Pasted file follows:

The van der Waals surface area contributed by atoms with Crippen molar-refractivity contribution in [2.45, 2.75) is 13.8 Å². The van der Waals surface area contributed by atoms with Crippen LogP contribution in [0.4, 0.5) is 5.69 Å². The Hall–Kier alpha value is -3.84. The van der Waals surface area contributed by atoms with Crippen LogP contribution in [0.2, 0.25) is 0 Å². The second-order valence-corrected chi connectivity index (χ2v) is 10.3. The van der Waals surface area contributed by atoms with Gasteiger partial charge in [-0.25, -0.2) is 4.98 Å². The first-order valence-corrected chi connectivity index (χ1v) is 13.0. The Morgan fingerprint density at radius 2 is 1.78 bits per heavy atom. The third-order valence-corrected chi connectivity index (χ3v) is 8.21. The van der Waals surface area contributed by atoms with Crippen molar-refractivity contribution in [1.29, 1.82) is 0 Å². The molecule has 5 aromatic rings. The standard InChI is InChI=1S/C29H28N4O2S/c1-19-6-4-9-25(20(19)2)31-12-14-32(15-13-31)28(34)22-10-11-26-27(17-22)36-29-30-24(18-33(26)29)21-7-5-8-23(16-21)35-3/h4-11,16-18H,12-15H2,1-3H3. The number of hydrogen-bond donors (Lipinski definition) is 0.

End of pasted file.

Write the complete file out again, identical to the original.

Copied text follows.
The van der Waals surface area contributed by atoms with Crippen molar-refractivity contribution in [2.45, 2.75) is 13.8 Å². The van der Waals surface area contributed by atoms with Crippen LogP contribution in [0.4, 0.5) is 5.69 Å². The Hall–Kier alpha value is -3.84. The van der Waals surface area contributed by atoms with Crippen LogP contribution in [0.2, 0.25) is 0 Å². The second-order valence-corrected chi connectivity index (χ2v) is 10.3. The van der Waals surface area contributed by atoms with Gasteiger partial charge in [-0.25, -0.2) is 4.98 Å². The first-order valence-corrected chi connectivity index (χ1v) is 13.0. The Morgan fingerprint density at radius 2 is 1.78 bits per heavy atom. The third-order valence-corrected chi connectivity index (χ3v) is 8.21. The van der Waals surface area contributed by atoms with Crippen molar-refractivity contribution in [1.29, 1.82) is 0 Å². The molecule has 5 aromatic rings. The standard InChI is InChI=1S/C29H28N4O2S/c1-19-6-4-9-25(20(19)2)31-12-14-32(15-13-31)28(34)22-10-11-26-27(17-22)36-29-30-24(18-33(26)29)21-7-5-8-23(16-21)35-3/h4-11,16-18H,12-15H2,1-3H3. The number of hydrogen-bond donors (Lipinski definition) is 0.